Simon Bolívar and Toussaint L. Overture are two renowned fighters for the independence of Latin American countries from the reign of the empires of that period. Another similarity between the two is their focus on republican ideas and concepts. For instance, Bolívar propagated the ideas of the parliament similar to the British legislative body and a leader (a President for Life) who had to be chosen by the parliament for the first time and then chose his successors (Helg 35). Both Bolívar and Overture fought for liberty, the right to property, and freedom of the people of their countries.
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At the same time, they had different views regarding people of color and slavery. Bolívar was unwilling to include slaves and former slaves into the army fighting against the empire, but he soon changed his view. Overture headed the troops of slaves and freed slaves trying to create a country where all people were truly equal. He first fought against France, but when he learned that the French freed all slaves, he started supporting his former enemies. Overture was for the immediate freedom of slaves who became active in terms of economic and political spheres.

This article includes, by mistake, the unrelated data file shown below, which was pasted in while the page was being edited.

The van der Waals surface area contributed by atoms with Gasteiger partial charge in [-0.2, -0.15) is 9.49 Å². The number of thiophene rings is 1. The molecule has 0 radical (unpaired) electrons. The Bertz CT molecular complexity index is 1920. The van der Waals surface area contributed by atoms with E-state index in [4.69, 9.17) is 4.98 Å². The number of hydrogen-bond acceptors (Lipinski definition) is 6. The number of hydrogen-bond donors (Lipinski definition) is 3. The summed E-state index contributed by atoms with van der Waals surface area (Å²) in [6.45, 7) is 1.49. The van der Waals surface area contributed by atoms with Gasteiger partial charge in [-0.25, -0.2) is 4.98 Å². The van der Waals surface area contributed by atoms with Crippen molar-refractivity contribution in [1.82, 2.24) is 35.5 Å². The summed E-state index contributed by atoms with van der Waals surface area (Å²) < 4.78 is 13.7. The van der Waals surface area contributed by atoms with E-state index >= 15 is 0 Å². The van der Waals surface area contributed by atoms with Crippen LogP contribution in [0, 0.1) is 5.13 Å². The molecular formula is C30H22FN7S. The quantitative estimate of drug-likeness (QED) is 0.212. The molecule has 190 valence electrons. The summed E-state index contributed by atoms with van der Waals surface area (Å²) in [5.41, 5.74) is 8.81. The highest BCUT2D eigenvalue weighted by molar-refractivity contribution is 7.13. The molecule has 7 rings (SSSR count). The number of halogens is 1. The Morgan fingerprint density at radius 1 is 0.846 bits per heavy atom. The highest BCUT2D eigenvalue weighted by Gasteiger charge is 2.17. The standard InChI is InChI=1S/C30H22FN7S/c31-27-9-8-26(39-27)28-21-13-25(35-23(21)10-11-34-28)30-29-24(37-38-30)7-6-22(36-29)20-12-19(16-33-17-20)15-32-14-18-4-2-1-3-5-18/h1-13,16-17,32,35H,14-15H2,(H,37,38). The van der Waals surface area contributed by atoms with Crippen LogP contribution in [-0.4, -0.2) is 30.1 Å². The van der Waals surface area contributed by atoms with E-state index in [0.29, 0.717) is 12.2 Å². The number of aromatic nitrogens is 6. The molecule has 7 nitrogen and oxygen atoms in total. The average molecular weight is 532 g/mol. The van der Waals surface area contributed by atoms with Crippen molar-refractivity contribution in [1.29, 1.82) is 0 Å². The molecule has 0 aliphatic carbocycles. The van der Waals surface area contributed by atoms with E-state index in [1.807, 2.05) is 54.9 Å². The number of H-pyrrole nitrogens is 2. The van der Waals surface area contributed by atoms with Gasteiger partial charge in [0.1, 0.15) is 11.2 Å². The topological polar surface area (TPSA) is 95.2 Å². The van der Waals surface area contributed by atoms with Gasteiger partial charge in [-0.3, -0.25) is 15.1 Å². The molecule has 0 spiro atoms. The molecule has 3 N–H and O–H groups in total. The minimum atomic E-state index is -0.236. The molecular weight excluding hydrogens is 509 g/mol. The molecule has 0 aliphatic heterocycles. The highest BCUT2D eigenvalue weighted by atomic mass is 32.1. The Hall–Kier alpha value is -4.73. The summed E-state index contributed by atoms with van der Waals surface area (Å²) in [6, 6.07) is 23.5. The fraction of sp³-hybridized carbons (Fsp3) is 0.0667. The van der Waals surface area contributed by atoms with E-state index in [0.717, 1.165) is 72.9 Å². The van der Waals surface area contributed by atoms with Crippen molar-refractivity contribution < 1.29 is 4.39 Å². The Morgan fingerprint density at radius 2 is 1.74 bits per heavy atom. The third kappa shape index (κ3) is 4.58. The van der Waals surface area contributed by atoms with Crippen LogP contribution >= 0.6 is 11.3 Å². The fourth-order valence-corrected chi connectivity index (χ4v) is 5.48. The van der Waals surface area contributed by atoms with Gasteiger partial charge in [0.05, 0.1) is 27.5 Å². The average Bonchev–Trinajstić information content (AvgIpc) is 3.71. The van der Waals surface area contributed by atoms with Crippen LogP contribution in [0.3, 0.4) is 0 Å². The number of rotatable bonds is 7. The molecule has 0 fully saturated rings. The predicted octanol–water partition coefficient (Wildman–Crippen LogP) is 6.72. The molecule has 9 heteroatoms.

Although Bolívar changed his attitude to slavery, he did not provide the necessary rights to people of color. Bolívar believed that people of African descent could be unreliable allies, while Overture was a leader of such people living in his country. Bolívar freed all slaves who were soldiers but did not give freedom to those who did not take part in the war. He also kept children with landowners making the former slaves until they were eighteen. Irrespective of the differences in their perspectives, the two men under analysis contributed to gaining independence of Latin American countries as well as the abolishment of slavery in the region.
Helg, Aline. “Simón Bolívar’s Republic: A Bulwark Against the “Tyranny” of the Majority.” Revista de Sociologia e Política, vol. 20, no. 42, 2012, pp. 21-37.